We are also planning to paint the trim dark, and add an accent
colour to the front door.

Sunday, 7 July 2013

Let there be light!

These paper "flower shades" are certainly different and
loaded with personality. 
Want to infuse your space with personality? Bold, fun or oversized light fixtures are the answer!

They are a great way to add impact and a touch of fun to any space, whether it's your dining room, bathroom, mudroom, hallway or bedroom.

Lamps have the ingenious ability to take a room from "normal" to "shining", quite literally. And they can do it without you having to spend a fortune. 

But while our stores boast many interesting chandeliers and glamorous pendants, I find that the selection of lamp shades is a lot more limited, at least here in northern Ontario. That became even more apparent during my trip to Stockholm some weeks ago. There the design stores are full of shades in just about any colour and pattern, ready to add some "oomph" to a space - and a smile to the beholder's face - challenging us to have some fun with design.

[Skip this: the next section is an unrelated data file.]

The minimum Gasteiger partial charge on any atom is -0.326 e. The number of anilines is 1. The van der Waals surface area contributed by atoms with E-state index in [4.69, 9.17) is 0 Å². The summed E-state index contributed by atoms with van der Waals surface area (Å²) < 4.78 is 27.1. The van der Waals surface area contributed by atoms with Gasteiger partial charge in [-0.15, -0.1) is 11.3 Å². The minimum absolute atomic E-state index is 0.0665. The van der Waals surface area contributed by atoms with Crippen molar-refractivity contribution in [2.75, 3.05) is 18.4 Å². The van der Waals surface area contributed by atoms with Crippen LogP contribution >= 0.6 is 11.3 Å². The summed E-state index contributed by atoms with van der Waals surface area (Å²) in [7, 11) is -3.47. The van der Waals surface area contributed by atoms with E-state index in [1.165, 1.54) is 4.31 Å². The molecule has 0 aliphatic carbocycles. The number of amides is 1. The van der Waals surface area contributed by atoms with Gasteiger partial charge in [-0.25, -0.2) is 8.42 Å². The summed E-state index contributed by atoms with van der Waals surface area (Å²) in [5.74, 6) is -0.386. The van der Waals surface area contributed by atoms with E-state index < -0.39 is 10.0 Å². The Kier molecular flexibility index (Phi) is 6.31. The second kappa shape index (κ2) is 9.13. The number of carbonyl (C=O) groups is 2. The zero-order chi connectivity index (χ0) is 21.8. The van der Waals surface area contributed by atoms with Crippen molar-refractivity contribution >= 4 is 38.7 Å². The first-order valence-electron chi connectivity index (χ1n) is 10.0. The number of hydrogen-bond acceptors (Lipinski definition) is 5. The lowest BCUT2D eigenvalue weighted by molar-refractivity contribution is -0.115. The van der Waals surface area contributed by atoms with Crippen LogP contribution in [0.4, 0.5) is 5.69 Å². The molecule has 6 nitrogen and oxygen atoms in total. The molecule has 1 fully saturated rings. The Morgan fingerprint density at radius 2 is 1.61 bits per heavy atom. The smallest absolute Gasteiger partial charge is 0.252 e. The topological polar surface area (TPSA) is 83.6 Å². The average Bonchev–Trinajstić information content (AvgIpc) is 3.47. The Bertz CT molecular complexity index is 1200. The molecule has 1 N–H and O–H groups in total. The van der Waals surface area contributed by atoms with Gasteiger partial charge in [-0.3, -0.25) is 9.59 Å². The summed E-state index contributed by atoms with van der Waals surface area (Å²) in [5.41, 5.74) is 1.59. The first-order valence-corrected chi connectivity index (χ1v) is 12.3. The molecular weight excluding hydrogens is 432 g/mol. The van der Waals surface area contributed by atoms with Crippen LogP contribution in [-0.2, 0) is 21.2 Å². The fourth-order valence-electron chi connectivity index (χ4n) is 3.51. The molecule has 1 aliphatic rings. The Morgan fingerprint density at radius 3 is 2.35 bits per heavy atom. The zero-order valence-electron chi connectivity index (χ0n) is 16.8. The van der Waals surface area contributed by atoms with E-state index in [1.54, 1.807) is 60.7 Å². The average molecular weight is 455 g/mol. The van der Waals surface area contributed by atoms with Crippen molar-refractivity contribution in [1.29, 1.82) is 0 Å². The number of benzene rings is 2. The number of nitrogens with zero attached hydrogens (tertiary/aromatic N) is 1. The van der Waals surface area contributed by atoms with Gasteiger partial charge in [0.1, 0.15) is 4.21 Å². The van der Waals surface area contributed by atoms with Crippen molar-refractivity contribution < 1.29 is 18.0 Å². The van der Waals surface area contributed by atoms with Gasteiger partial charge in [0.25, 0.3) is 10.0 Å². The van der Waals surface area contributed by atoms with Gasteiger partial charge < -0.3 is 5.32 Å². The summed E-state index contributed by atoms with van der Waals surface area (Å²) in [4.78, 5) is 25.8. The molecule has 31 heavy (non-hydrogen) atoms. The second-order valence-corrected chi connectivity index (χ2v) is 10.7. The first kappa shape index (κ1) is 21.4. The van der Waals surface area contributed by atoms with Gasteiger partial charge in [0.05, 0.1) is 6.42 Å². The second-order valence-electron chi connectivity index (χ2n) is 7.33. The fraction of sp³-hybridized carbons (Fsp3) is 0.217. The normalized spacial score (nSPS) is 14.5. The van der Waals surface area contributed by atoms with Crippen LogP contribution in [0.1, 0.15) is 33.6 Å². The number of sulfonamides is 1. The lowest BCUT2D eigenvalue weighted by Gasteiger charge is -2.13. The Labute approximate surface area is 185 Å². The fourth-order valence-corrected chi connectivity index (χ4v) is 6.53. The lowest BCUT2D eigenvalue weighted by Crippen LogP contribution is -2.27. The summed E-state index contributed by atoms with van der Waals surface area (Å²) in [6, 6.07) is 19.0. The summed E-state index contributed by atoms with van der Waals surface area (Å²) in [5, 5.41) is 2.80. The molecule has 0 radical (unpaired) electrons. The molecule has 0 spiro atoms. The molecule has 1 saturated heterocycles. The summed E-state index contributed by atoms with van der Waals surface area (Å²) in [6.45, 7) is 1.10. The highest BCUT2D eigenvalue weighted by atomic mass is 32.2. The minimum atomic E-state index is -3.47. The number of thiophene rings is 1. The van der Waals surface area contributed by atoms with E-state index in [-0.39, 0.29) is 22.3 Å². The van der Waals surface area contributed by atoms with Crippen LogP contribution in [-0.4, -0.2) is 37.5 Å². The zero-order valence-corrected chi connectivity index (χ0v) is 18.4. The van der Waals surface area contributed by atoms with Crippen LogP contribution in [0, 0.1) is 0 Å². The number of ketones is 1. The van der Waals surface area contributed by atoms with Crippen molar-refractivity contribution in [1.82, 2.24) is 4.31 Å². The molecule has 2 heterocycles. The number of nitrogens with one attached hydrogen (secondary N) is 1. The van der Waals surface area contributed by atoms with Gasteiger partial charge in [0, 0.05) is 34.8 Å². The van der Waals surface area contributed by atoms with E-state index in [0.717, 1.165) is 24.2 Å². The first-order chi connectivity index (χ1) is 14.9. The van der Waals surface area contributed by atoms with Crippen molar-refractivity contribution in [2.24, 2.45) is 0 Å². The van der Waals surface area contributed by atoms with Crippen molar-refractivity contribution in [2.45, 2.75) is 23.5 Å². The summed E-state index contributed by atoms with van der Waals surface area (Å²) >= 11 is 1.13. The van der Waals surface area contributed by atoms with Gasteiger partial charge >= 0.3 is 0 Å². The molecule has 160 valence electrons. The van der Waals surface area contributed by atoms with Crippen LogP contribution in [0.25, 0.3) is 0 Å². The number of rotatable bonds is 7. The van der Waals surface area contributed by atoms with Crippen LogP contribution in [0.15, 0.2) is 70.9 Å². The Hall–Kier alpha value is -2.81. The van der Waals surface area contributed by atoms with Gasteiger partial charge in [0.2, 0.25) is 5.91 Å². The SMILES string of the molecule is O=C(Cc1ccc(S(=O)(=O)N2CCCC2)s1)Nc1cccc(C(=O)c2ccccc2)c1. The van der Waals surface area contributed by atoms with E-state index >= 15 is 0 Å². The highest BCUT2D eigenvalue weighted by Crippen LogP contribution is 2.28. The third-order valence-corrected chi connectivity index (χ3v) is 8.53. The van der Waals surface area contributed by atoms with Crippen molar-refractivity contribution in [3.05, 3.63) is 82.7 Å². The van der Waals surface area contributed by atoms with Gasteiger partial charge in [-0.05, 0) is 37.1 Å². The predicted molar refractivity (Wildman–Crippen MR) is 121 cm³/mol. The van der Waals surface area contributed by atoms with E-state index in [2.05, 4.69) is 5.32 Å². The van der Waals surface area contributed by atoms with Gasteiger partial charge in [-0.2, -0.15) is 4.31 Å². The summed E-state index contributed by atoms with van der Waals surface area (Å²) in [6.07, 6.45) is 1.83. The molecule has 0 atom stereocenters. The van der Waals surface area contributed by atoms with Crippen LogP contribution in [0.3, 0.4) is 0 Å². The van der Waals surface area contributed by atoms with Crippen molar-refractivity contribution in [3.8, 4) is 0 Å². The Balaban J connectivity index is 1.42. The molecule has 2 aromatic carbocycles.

Have a look at this:
High-impact style and function in this bubble lamp from Italian design
house Missoni. The company has a collaboration with Target - fingers
crossed that we'll see their designs in Target's North Bay store, slated
to open this summer.

How about the versatility of this lamp shade collection?
I can spot only one, single white shade, the rest are
covered in designer Josef Frank's playful patterns. The
Svenskt Tenn store is a must for any design fanatic
visiting Stockholm, Sweden.

Another interior from Svenskt Tenn. Observe how
the ceiling fixture picks up the colour of the china.

Dried plants give this white shade interest.

This feathered friend seems to like to be in the
Speaking of feathers, this shade
is made of them.

Here's a close up of the shade.
An unorthodox use of porcupine quills...
These traditional shades take on quite
a contemporary expression when they
are bundled together like this.

Among the many metal fixtures in a variety of
shapes and sizes, I saw a surprising number of soft,
inexpensive shades in simple, loose fabrics (see
the yellow, diamond-patterned shade in the
foreground). They can be quite impactful grouped
together in a mix of prints.